Americans are fatter than ever. Nearly a third are obese, and two thirds are overweight. Michelle Obama leads a campaign against obesity. And yet, the same US government has funded Domino's Pizza to produce a pizza with 40% more cheese , of which one slice has two-thirds of the limit of artery-clogging saturated fat as a person should consume in an entire day. And you can bet that slice of pizza is loaded with sodium, leading to elevated blood pressure and increased risk of heart attack and stroke.
And, being busier than ever, Americans are eating more food outside the home than ever. In one fast food meal, there may be more than a day's worth of blood-pressure raising sodium and a huge quantity of artery-clogging trans and saturated fats.
There's a big lack of physical activity, which leads to health problems. Only half of Americans exercise regularly , and the definition of "regular exercise" is a pathetic three sessions per week of thirty minutes of exercise.
And then, as a result of being heavy and eating all this junk and not exercising, our patients come in and they're obese, and their blood pressure is high, and their cholesterol is too high. What do most doctors do? Do we ask what our patients are eating? Do we ask if they're exercising?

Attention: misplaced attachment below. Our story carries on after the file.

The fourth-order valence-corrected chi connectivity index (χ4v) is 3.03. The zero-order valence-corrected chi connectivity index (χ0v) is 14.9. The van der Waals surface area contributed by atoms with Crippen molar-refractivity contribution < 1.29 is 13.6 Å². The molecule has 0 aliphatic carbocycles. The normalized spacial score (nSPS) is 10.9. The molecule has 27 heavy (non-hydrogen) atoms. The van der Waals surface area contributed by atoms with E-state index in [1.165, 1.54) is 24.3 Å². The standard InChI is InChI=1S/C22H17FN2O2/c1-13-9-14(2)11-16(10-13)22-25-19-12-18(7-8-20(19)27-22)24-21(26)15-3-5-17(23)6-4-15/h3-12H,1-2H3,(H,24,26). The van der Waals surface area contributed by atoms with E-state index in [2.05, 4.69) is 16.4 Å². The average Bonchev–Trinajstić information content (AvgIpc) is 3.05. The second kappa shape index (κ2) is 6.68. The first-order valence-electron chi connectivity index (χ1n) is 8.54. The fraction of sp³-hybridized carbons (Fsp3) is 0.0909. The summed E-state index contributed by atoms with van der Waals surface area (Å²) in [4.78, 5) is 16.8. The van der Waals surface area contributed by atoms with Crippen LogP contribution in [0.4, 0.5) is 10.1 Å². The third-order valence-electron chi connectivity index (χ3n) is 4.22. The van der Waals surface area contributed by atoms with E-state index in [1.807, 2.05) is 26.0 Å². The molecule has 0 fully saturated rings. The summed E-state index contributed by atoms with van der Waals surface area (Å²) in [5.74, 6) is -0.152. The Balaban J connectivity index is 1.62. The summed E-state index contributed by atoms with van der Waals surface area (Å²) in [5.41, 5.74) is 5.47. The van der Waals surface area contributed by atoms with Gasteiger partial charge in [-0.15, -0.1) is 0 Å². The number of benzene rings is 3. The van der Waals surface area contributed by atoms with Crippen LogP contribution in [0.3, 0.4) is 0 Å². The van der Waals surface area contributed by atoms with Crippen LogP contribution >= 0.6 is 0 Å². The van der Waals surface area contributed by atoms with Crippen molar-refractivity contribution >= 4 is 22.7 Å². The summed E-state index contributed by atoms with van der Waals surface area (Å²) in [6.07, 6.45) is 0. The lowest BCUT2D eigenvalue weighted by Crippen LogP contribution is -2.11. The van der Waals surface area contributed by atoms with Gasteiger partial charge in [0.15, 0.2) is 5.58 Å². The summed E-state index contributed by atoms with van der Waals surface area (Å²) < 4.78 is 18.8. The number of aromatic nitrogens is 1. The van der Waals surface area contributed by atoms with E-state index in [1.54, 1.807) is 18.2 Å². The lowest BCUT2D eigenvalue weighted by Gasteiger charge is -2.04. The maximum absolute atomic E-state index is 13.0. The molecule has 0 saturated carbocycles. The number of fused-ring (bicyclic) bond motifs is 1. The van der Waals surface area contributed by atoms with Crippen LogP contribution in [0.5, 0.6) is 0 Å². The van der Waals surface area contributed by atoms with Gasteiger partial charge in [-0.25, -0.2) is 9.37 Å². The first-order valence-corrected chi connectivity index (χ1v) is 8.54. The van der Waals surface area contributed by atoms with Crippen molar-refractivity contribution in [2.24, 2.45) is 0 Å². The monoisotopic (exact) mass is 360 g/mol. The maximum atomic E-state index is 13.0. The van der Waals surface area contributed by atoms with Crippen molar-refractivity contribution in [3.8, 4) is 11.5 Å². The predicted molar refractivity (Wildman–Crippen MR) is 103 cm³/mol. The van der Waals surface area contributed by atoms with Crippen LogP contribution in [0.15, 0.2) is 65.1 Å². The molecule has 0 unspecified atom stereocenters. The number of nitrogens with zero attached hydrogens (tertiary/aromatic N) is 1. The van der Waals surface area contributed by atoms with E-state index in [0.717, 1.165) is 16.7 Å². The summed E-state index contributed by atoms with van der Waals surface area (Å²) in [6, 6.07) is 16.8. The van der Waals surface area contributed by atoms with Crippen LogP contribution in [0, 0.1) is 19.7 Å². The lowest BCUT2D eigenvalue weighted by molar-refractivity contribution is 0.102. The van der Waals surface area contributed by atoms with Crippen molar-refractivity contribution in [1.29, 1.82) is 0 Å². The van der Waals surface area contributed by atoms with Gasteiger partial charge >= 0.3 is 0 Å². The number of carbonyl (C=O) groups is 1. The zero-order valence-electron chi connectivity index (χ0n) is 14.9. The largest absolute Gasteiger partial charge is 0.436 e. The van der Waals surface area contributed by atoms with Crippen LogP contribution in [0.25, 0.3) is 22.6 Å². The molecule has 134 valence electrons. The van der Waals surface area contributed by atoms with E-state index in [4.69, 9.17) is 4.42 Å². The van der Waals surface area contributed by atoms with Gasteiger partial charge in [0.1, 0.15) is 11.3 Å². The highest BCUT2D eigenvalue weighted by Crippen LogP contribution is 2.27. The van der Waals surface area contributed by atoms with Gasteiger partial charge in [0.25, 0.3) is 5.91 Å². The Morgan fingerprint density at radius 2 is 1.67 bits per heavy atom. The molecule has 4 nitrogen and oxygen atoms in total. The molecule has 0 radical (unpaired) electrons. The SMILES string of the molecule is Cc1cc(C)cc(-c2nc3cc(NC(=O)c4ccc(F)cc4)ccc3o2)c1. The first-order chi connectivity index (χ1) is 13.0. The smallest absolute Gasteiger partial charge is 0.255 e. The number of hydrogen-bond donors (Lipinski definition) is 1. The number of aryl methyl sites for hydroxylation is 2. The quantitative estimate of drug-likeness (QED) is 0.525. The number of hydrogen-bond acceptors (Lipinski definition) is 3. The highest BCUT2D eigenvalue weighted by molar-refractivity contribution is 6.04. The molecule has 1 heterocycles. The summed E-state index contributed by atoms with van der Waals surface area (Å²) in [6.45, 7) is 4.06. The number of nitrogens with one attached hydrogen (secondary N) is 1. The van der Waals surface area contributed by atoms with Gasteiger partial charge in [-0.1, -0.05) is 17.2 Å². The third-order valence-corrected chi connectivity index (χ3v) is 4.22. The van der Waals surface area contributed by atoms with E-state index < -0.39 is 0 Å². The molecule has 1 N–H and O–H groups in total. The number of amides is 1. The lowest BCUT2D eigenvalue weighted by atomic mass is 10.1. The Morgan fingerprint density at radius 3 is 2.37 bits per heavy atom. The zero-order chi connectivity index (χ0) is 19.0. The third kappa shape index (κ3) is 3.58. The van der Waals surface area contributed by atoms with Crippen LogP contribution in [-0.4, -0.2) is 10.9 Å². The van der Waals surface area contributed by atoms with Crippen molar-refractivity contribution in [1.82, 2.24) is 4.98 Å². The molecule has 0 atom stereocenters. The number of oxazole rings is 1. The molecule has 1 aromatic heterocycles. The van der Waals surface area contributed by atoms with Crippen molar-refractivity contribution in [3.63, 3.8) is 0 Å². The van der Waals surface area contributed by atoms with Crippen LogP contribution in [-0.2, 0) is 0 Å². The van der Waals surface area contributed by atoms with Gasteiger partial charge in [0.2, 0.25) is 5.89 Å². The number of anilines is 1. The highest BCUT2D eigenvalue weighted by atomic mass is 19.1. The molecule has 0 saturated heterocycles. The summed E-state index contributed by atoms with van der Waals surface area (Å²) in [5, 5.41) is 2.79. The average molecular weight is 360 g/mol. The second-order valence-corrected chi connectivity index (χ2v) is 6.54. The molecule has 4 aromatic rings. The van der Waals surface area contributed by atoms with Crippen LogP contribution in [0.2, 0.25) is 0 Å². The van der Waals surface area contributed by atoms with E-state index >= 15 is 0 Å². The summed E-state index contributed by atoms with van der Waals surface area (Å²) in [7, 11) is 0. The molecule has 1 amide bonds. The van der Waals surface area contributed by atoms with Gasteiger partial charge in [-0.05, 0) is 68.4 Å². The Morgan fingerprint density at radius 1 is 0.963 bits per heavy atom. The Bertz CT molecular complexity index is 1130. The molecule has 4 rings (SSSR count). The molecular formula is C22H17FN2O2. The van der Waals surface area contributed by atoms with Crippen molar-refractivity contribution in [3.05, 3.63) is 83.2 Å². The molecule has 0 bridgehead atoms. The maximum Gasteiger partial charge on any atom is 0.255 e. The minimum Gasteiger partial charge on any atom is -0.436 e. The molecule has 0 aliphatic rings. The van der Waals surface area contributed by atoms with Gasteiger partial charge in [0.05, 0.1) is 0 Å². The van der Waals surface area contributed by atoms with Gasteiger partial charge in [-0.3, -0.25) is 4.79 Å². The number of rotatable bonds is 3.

No, usually we don't. We look at the unfit, overweight specimen in front of us and we assume, often incorrectly, that this person is set in his ways, that he doesn't have the capacity to change. We as doctors might even have the same physique as our unfit patient.
We reach for that magic cholesterol-lowering pill that we can give "when diet and exercise aren't enough," a medicine that might very well give our patient debilitating muscle cramps. And, your doctor probably won't tell you this, but if you have never had coronary artery disease, that magic pill likely won't prevent an event.
And then rather than counsel our patients on the benefits of fruits and vegetables and decreasing dietary sodium intake, we hand over a prescription for atenolol, the most commonly prescribed blood pressure medicine. Atenolol lowers blood pressure in the arms and legs but not the pressure seen by the heart and brain, increases risk of diabetes and stroke, and does nothing to reduce risk of cardiovascular events. Or, the second most prescribed blood pressure medicine, hydrochlorothiazide, also known as HCTZ, which when given at "appropriate doses" raises glucose levels and increases risk of diabetes, has limited evidence to demonstrate prevention of cardiovascular disease .
Or maybe your doctor does tell you to eat healthy, exercise and lose weight. But what's the drug rep bringing the doctor and his or her staff for lunch today? Pizza? Barbecued ribs? A tray full of cookies and brownies? Take a peek in the break room. You may be surprised by what you see.
We seem to have become a pill-pushing profession. We give our patients a band-aid in the form of atorvastatin or atenolol, and we refuse to address the poor lifestyle habits that make our patients sick in the first place. And as a whole, we're pretty lousy role models too .
I believe we have clout. I believe our patients aren't stupid, and I believe they're receptive to us. If we with our MD or DO or NP or PA initials after our names talk to our patients, I think they'll listen. And, if more of us do this, then I think we have the power to heal.